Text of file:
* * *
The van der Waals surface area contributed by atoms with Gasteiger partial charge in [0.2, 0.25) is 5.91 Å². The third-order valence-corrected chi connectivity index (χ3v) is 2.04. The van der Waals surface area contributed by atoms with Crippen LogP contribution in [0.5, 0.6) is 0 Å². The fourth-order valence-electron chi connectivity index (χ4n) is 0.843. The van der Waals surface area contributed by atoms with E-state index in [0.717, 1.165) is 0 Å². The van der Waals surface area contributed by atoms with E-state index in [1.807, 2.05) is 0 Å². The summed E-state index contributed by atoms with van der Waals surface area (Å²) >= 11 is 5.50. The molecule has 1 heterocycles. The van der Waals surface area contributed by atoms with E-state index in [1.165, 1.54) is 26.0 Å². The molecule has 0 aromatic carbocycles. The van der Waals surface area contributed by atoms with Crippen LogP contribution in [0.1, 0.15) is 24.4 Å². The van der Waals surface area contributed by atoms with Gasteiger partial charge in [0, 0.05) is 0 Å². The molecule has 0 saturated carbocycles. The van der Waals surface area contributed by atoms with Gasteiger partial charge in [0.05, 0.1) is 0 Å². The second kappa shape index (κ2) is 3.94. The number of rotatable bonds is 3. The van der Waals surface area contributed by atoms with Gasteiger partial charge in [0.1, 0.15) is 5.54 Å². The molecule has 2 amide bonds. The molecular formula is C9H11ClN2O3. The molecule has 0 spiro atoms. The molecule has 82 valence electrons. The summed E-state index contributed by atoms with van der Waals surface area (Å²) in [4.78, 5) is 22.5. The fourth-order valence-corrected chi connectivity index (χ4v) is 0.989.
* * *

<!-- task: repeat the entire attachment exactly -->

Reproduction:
The van der Waals surface area contributed by atoms with Gasteiger partial charge in [0.2, 0.25) is 5.91 Å². The third-order valence-corrected chi connectivity index (χ3v) is 2.04. The van der Waals surface area contributed by atoms with Crippen LogP contribution in [0.5, 0.6) is 0 Å². The fourth-order valence-electron chi connectivity index (χ4n) is 0.843. The van der Waals surface area contributed by atoms with E-state index in [0.717, 1.165) is 0 Å². The van der Waals surface area contributed by atoms with E-state index in [1.807, 2.05) is 0 Å². The summed E-state index contributed by atoms with van der Waals surface area (Å²) >= 11 is 5.50. The molecule has 1 heterocycles. The van der Waals surface area contributed by atoms with E-state index in [1.165, 1.54) is 26.0 Å². The molecule has 0 aromatic carbocycles. The van der Waals surface area contributed by atoms with Crippen LogP contribution in [0.1, 0.15) is 24.4 Å². The van der Waals surface area contributed by atoms with Gasteiger partial charge in [0, 0.05) is 0 Å². The molecule has 0 saturated carbocycles. The van der Waals surface area contributed by atoms with Gasteiger partial charge in [0.05, 0.1) is 0 Å². The second kappa shape index (κ2) is 3.94. The number of rotatable bonds is 3. The van der Waals surface area contributed by atoms with Gasteiger partial charge in [0.1, 0.15) is 5.54 Å². The molecule has 2 amide bonds. The molecular formula is C9H11ClN2O3. The molecule has 0 spiro atoms. The molecule has 82 valence electrons. The summed E-state index contributed by atoms with van der Waals surface area (Å²) in [4.78, 5) is 22.5. The fourth-order valence-corrected chi connectivity index (χ4v) is 0.989.